The heightened dependence of select disciplines, universities, higher education systems, and labour markets in key sectors, upon foreign students and/or graduates, has become a very topical subject of discussion over the last ten years. For example in the USA the higher education system (especially the fields of Science and Engineering) is so dependent upon graduate students that there is now a cottage industry of organizations preparing lobbying or analytical reports about this dependency, often laden with insightful figures and narratives of concern. The US National Science Foundation (NSF) has done a very good job of highlighting this theme with analytical initiatives and funded research that track changes over time on a myriad of levels (e.g., see Science and Engineering Indicators from which the graph in this posting is drawn).
The theme of foreign student dependency is often linked to debates about the changing global geographies of R&D (e.g., see Demos’ Atlas of Ideas initiative, or UNCTAD’s fascinating 2005 report on the globalization of R&D). Silicon Valley is an exemplar space of such dependency cum articulation. This has been highlighted by numerous analysts, most notably by the geographer/planner AnnaLee Saxenian in her book The New Argonauts: Regional Advantage in a Global Economy. A 2006 National Public Radio interview nicely summarizes Saxenian’s arguments for anyone curious about her main findings.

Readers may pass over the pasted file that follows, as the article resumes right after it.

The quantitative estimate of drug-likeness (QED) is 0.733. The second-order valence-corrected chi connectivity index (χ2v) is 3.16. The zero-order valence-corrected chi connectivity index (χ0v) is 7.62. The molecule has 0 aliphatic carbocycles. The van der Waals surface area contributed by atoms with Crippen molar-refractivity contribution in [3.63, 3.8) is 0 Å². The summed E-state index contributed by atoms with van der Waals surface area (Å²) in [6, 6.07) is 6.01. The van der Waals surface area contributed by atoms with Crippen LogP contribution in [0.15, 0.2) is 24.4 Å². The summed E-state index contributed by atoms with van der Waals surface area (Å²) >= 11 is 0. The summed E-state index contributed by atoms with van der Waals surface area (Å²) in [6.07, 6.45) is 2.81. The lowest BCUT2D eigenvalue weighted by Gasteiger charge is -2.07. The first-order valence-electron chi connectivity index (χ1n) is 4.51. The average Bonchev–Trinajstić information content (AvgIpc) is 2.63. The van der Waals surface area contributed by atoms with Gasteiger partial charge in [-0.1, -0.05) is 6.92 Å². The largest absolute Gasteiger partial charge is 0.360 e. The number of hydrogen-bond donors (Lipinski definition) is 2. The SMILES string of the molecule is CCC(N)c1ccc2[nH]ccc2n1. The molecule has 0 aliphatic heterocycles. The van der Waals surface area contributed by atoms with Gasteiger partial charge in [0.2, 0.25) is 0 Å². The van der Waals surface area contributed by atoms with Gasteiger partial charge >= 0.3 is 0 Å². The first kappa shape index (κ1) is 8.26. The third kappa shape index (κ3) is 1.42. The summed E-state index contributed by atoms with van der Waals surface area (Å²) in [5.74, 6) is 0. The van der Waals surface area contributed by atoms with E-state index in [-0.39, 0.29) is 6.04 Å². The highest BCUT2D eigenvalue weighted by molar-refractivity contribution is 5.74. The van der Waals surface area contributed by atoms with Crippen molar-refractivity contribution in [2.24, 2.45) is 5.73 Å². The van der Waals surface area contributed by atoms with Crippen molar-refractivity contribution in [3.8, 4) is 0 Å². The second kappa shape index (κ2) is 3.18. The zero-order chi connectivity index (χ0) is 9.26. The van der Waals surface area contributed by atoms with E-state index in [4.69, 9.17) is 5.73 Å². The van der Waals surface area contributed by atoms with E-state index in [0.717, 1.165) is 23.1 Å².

Needless to say we will be highlighting themes related to the global geographies of student mobility and territorial (inter)dependencies in future postings on this blog. For example, today’s Financial Times reports that:
Fewer than one in three postgraduates studying subjects considered vital to the country’s economic health come from the UK, research shows today.
According to a study by Universities UK, the body that represents the higher education sector, 71 per cent of students studying the subjects at postgraduate level in British universities are from outside the UK.
They are particularly dominant in engineering, chemistry, computer science and genetics.
Universities are less reliant on foreign students to fill undergraduate places. However, the strategically important subjects have higher levels of enrolment from abroad than is generally the case – particularly in engineering and technology, agriculture and some aspects of biological sciences.
While we can debate the issue of how “vital” is defined in the UK and elsewhere, there is no denying the fact that new geographies of student mobility (especially at the graduate level), and then subsequent labour market shifts, are occurring. These new geographies are also articulating with and underlying intra-university disciplinary composition shifts.